Realism: Back on planet Earth, this trade is considerably more plausible than the last. The Washington Wizards have been experiencing tough times for a while now, so changes are never out of the question for them.
The most significant area in which they need improvement is on the defensive end. With the worst defense in the league, the Wizards have relied on their hot offensive talent in Bradley Beal to win games.
With that being the case, one might question why the Wizards wouldn’t rather have someone like P.J. Tucker or Robert Covington. The answer is that any scout paying attention to the 2020 postseason would know that Eric Gordon proved what a great defender he can be.
The comparison in defensive production between Thomas Bryant and Eric Gordon may keep the Wizards from making this move, but if they want stronger defense out on the wing, Gordon proved in the playoffs that he can provide that.
Gordon is strong enough to keep stronger wing players from bullying him with their size but is also quick enough on his feet to keep up with some of the faster guards. He even showed a lot of discipline on the defensive end against savvier guards like Chris Paul in the first round of the playoffs.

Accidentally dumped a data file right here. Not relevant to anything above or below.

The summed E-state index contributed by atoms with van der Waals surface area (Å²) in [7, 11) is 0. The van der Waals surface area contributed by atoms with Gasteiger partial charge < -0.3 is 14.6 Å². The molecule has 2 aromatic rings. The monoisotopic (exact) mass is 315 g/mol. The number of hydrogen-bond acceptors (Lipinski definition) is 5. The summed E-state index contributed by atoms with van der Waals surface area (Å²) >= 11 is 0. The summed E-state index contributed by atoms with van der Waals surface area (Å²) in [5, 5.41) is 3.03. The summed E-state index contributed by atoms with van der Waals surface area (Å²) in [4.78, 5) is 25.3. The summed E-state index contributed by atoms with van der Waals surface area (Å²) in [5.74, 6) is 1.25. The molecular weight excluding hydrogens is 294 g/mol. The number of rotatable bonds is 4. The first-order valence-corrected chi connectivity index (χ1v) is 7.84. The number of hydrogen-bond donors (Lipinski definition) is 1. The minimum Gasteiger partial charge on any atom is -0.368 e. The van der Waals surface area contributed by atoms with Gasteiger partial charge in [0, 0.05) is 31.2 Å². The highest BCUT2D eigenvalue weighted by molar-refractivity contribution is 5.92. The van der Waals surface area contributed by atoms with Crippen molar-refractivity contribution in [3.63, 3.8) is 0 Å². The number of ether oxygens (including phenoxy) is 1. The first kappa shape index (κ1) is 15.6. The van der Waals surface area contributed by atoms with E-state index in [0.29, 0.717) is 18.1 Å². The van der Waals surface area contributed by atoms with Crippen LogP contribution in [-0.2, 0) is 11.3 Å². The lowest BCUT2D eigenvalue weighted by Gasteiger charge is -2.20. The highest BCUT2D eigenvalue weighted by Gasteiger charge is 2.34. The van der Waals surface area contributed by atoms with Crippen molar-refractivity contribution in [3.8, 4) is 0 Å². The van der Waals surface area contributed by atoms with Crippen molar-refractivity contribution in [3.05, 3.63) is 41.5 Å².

This trade would also give the Wizards a much-needed scoring punch off the bench when Bradley Beal goes out. They already have two good power forwards in Davis Bertans and Rui Hachimura, so they don’t need as much improvement in those positions as they do a bench shooting guard that can produce on both ends of the floor.
For the Rockets, shedding Gordon’s contract for a young and decently productive center with fewer years on his contract definitely makes sense, assuming they would like to reacquire a center. If they would rather stick with total small ball, this deal is likely not the one they want to pursue.
Without knowledge of the thinking going on in each front office, it is difficult to determine how likely a trade like this is. But it wouldn’t exactly take a miracle for a deal like this to get done if it lines up with each team’s future goals.
Grade: Round one of the playoffs is what makes this trade a tricky one. Rockets fans know what Gordon can bring to the table, as he has had some truly terrific moments in both the regular season and the playoffs during his tenure in Houston.
However, with his contract being the way it is and his performance in both the regular and postseason this year, the Rockets may not want to gamble on him, especially if they would like to make a culture change. Even if you think that Bryant has less upside than Gordon, the Rockets may find that they need to trade him for a lesser player if they want to get his contract off the books.
If that is the case, picking up a guy like Bryant for him would be far from a bad trade. His size, scoring, and rebounding are all at fair enough levels for him to make positive contributions to the team.
Bryant may not be the hottest name on the market, but his statistics and size suggest that he would be a good addition to the team if it decides it needs to regain an actual center. A B+ seems a fitting grade for this trade.
Next: Trade No. 5